Few recent developments have created more excitement in the world of cancer research than the rise of immunotherapy. After decades of frustration, scientists have finally found effective ways of turning the immune system against tumors, with spectacular results. Patients with kidney cancers and melanomas that had spread all over their bodies—diseases that would typically carry dire prognoses—have been cured. Immunotherapy, once a poster child for neglect and failure, has finally come of age.  

The same could be said for the human microbiome. The trillions of bacteria and other microbes that share our bodies were ignored for centuries. But recent studies have shined a spotlight onto these multitudes, by showing how important they are, not least in their ability to train and calibrate our immune systems.  

Today, these two trendy fields are colliding head-on. Working independently, two teams of scientists have shown that gut microbes—at least in mice—can dramatically affect the immune system's ability to deal with cancer. These microbes affect an individual's natural immunity to cancer, and how well they respond to immunotherapy drugs. And certain species of bacteria are especially potent at driving anti-tumor immunity, suggesting new ways of making new cancer drugs that much more potent.

There were signs of this already. In 2013, two groups of scientists showed that three cancer drugs can mobilize the immune system to kill tumors, but only in the presence of the right gut microbes. Laurence Zitvogel at the Gustave-Roussy Cancer Campus, who led one of the two teams, wanted to see if the same was true for a new wave of promising immunotherapy drugs called checkpoint inhibitors.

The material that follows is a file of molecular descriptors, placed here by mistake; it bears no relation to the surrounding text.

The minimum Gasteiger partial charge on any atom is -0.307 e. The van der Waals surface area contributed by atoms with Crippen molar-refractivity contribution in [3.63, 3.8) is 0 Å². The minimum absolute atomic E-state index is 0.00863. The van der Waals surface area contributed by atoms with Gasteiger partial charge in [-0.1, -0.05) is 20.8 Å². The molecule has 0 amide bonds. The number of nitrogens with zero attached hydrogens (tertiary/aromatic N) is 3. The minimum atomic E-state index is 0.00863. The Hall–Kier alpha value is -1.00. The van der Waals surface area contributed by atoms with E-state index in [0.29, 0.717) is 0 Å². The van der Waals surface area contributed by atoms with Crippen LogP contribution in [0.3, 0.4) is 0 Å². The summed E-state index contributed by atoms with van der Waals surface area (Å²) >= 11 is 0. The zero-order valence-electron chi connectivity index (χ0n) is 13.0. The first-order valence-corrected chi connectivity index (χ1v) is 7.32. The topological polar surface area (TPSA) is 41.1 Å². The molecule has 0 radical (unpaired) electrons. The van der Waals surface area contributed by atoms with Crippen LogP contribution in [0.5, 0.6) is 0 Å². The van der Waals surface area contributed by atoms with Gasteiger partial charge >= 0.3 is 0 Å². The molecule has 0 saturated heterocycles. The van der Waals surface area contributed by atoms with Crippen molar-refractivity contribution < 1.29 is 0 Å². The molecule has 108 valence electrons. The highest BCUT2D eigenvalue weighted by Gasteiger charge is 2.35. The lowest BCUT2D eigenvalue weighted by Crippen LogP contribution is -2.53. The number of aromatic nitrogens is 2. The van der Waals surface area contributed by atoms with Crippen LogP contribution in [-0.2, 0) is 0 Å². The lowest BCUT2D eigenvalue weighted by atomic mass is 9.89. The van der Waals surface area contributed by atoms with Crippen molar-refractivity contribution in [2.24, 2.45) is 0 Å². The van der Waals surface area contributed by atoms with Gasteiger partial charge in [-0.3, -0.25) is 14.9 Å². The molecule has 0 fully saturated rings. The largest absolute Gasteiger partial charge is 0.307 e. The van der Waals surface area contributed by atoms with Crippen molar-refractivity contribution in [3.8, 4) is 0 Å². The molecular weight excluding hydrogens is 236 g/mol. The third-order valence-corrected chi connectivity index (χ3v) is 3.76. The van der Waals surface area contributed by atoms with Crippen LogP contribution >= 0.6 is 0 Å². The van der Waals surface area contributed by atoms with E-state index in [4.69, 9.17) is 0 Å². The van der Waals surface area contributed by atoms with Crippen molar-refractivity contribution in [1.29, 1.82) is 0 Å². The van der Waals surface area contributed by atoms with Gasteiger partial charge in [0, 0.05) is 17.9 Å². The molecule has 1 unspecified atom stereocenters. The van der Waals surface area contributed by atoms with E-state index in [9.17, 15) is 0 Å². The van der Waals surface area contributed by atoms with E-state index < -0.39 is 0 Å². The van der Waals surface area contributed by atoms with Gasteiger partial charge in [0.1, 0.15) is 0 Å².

These drugs work by unshackling T-cells—a class of immune cells that seek and destroy potential threats, cancers included. T-cells are typically muzzled by “checkpoint proteins” on their surface. By inhibiting these checkpoints, drugs like ipilimumab can remove the muzzles, and unleash packs of slavering, destructive T-cells upon the tumors.

But not, it seems, without the right gut bacteria. When Marie Vetizou, a member of Zitvogel's team, treated mice with antibiotics, which raze the gut of its native microbes, ipilimumab lost its sting. It failed to mobilize the usual T-cell army, and failed to keep the rodents' tumors under control. Similarly, the wonder drug didn't work on germ-free rodents that had been raised in the absence of microbes. “It was black and white,” says Zitvogel, presenting her work at the NCRI Cancer Conference in Liverpool. “There’s no longer efficacy of ipilimumab in the absence of the gut microbiota.”

Some bacteria are more important than others. The team found that two speciesBacteroides thetaiotamicron (B-theta, one of the most thoroughly studied gut microbes) and Bacteroides fragilis (B-frag, a potent anti-inflammatory bug)—managed to re-sensitize the mice to ipilimumab. The bacteria weren't even necessary: The mice also started responding to the drug after receiving T-cells that specifically recognized B-frag.